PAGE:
Written by Christi Gephart, RD/LD All is Well Pet
Our dogs have found a special place in our hearts. We share so much with them; our beds, couches, kisses, meals, the list could on! When you’re getting ready to hand them a part of your meal, have you ever stopped to think about what your dog should really be eating?
Let’s start the answer to that question by looking at their mouth. Dogs have a hinged jaw, meaning it only moves up and down, not side to side like ours. They also have very sharp teeth. Both of these attributes are made for eating large chunks of meat quickly. This makes sense since dogs are descendants of wolves. Wolves hunt live prey and need to tear flesh and muscle and crush bone. Our domesticated dogs no longer need to go out and hunt for food, but their digestive tract is still made to eat and digest meat and bone.
The next telling sign that meat (protein) is the biologically appropriate diet for dogs is in their enzymes. Humans secrete an enzyme called amylase in their saliva, this starts the digestive process as soon as you take a bite of something. Dogs don’t have amylase, so apart from tearing food into smaller pieces, digestion for them doesn’t begin until their stomach. No big deal right? If you’re feeding your dog a diet meat based diet that hasn’t been cooked, i.e. a raw diet, it’s not. Otherwise yes, it is.
Aside from their teeth and enzymes, dogs also have a much shorter digestive tract than humans do. A mid-size dog has a digestive tract that’s about 18 ft. while a human’s is roughly 30 ft. Why the big difference? Yup, it’s the diet again. Carbohydrates (the main stay of the human diet) take a much longer time to digest so we need a longer digestive tract to extract the nutrients and eliminate the waste. Protein doesn’t take as long to digest so dogs don’t need as much time to get the needed nutrients out of their food when they’re eating an appropriate meat based diet.
When I say a meat based diet, I mean a raw meat diet. Yes, uncooked, raw meat with limited fruits, vegetables and supplements for vitamin/mineral needs. Before you start throwing hamburger meat to your dog for dinner please know that it needs to be a balanced diet. You can most certainly make a diet at home, just do your research first because providing a healthy, balanced diet is the base for your dog to have a long, happy life.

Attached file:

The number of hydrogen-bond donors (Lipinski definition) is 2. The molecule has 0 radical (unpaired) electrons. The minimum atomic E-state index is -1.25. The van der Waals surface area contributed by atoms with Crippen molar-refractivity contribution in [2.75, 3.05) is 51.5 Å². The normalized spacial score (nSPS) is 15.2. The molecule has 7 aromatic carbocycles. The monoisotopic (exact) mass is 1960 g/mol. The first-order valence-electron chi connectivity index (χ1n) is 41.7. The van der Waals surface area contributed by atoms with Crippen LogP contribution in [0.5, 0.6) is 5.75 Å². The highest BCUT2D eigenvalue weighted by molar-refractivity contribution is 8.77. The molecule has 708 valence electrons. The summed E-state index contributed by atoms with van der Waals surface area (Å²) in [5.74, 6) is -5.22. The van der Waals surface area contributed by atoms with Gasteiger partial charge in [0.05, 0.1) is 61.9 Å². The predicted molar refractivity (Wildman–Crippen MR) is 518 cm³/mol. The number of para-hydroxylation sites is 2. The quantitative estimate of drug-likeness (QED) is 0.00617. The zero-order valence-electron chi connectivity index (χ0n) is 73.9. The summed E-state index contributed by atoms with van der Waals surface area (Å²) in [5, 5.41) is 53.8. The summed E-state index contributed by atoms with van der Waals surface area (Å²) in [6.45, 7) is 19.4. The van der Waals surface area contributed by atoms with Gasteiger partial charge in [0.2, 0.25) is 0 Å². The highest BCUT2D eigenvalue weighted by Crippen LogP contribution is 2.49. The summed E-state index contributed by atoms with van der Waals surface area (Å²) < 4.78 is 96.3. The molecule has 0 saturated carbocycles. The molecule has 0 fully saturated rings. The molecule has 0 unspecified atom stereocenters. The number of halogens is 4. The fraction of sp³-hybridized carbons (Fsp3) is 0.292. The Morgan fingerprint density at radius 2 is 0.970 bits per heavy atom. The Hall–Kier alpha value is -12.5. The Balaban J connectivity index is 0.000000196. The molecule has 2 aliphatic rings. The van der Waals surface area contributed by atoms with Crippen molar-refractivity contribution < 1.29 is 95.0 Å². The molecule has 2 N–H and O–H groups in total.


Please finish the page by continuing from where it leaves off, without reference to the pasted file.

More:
I’m sure you’re thinking about salmonella, e. coli and all the other bacteria associated with raw meat. Dogs were made to take care of this in two ways. The first is their short digestive tract. It limits the amount of time bacteria have to take hold in the gut and start causing problems. The other built in defense is their stomach acid. It’s very very hard for bacteria to survive the acidic environment in a healthy dog’s stomach. Several raw dog food companies have even taken a further step to put our minds at ease. They put the food through a process to kill any bacteria before they send it out. Even though dogs are designed to take care of this themselves, it doesn’t need to be a worry. Just look for a raw food that says HPP processed.
The best part about feeding a raw diet? Their poop. Yes, I said poop. When your dog is eating raw, most of the food is being absorbed and used by their digestive system so there is very little waste. Aside from the smaller amounts of poo you have clean up, it doesn’t smell as much either (seriously).
Changing your dog to a raw food diet may involve a transition stage. Some dogs are just fine to switch cold turkey though it's best to slowly integrate any new food to avoid digestive upset. This transition time is different for every dog and can last anywhere from a few days to a few months.
There are many more benefits to feeding your dog a raw diet and we’d be happy to talk to you more about it at All Is Well. Most of all, nature makes sense!